Veterans succeed, especially when it comes to trucking. Veterans were safer and more dependable drivers in recent years, according to a US military website; they had 42% fewer accidents. According to the same report, veteran truck drivers traveled 98% more miles than non-veterans.

Have the Required Discipline

Discipline is integral to succeed in trucking. Among the reasons why truckers are penalized are rudeness, tardiness, and ignorance. Favorably, the harsh lifestyle is another reason that veterans fit perfectly in the trucking industry. They have the necessary self discipline because they have been trained to perform their tasks even when no-one is looking.

Great Team Players

Veterans have high emotional intelligence and stress-bearing capabilities. Not only that, military personnel have a tendency to stick with the mission until the job is finished. They are innovative problem solvers because they are adept at looking for likely solutions in challenging circumstances.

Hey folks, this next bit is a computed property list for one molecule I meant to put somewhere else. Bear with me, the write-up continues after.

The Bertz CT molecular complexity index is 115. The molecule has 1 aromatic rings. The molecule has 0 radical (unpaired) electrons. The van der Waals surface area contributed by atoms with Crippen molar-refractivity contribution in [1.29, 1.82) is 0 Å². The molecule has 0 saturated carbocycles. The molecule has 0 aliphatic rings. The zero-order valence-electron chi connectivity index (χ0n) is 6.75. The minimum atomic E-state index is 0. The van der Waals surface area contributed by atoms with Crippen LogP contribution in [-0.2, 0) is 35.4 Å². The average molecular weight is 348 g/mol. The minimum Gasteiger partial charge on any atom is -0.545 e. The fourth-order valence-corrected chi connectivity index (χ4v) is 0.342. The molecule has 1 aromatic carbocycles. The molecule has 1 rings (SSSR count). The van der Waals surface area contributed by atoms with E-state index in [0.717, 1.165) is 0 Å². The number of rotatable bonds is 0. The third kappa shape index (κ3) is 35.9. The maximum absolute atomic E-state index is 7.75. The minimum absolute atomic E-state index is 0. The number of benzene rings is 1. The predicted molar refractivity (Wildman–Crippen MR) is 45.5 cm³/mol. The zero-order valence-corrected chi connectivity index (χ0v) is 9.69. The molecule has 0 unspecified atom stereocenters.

Highly Skilled and Trustworthy

Veterans are highly skilled because they have been exposed to various tactical, social, and logistical issues. This prepares them for a wide range of responsibilities. Besides, they have high standards and moral principles when it comes to carrying out their duties, making it simple to put long freights and difficult loads in their capable hands.

Comfortable with Technology

Veterans have generally operated the latest in technology in their respective fields as the defense sector is always a few steps ahead of the civilian sector as far as latest technology. Therefore, they take to the technology being used, like fish to water. 

As veterans add productivity to the trucking industry, we at TruckX work to empower the fleet with cloud-based, IoT-enabled, technologically advanced products to prepare it for the digital, connected, demanding, and ever-evolving world. Get in touch with us to learn more about our offerings.